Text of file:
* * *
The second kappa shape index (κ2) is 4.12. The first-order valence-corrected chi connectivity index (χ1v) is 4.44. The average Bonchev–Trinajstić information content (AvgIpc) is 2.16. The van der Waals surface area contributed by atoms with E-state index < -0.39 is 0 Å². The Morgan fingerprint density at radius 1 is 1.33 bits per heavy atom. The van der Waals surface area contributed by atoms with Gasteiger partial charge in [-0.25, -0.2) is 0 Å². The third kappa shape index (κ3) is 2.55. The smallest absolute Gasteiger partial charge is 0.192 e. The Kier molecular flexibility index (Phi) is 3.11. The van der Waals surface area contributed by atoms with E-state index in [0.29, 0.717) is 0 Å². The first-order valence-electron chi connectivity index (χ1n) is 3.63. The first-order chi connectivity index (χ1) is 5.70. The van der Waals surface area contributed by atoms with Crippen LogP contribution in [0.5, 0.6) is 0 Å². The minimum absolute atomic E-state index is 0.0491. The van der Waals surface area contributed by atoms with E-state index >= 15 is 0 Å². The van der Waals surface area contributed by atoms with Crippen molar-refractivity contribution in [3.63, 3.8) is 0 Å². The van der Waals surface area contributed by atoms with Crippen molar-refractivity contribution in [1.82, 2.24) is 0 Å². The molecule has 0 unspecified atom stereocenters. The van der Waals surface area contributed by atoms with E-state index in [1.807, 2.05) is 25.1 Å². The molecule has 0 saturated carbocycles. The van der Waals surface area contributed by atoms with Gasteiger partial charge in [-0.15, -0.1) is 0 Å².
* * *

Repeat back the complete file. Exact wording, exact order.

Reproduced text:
The second kappa shape index (κ2) is 4.12. The first-order valence-corrected chi connectivity index (χ1v) is 4.44. The average Bonchev–Trinajstić information content (AvgIpc) is 2.16. The van der Waals surface area contributed by atoms with E-state index < -0.39 is 0 Å². The Morgan fingerprint density at radius 1 is 1.33 bits per heavy atom. The van der Waals surface area contributed by atoms with Gasteiger partial charge in [-0.25, -0.2) is 0 Å². The third kappa shape index (κ3) is 2.55. The smallest absolute Gasteiger partial charge is 0.192 e. The Kier molecular flexibility index (Phi) is 3.11. The van der Waals surface area contributed by atoms with E-state index in [0.29, 0.717) is 0 Å². The first-order valence-electron chi connectivity index (χ1n) is 3.63. The first-order chi connectivity index (χ1) is 5.70. The van der Waals surface area contributed by atoms with Crippen LogP contribution in [0.5, 0.6) is 0 Å². The minimum absolute atomic E-state index is 0.0491. The van der Waals surface area contributed by atoms with E-state index >= 15 is 0 Å². The van der Waals surface area contributed by atoms with Crippen molar-refractivity contribution in [3.63, 3.8) is 0 Å². The van der Waals surface area contributed by atoms with Crippen molar-refractivity contribution in [1.82, 2.24) is 0 Å². The molecule has 0 unspecified atom stereocenters. The van der Waals surface area contributed by atoms with E-state index in [1.807, 2.05) is 25.1 Å². The molecule has 0 saturated carbocycles. The van der Waals surface area contributed by atoms with Gasteiger partial charge in [-0.15, -0.1) is 0 Å².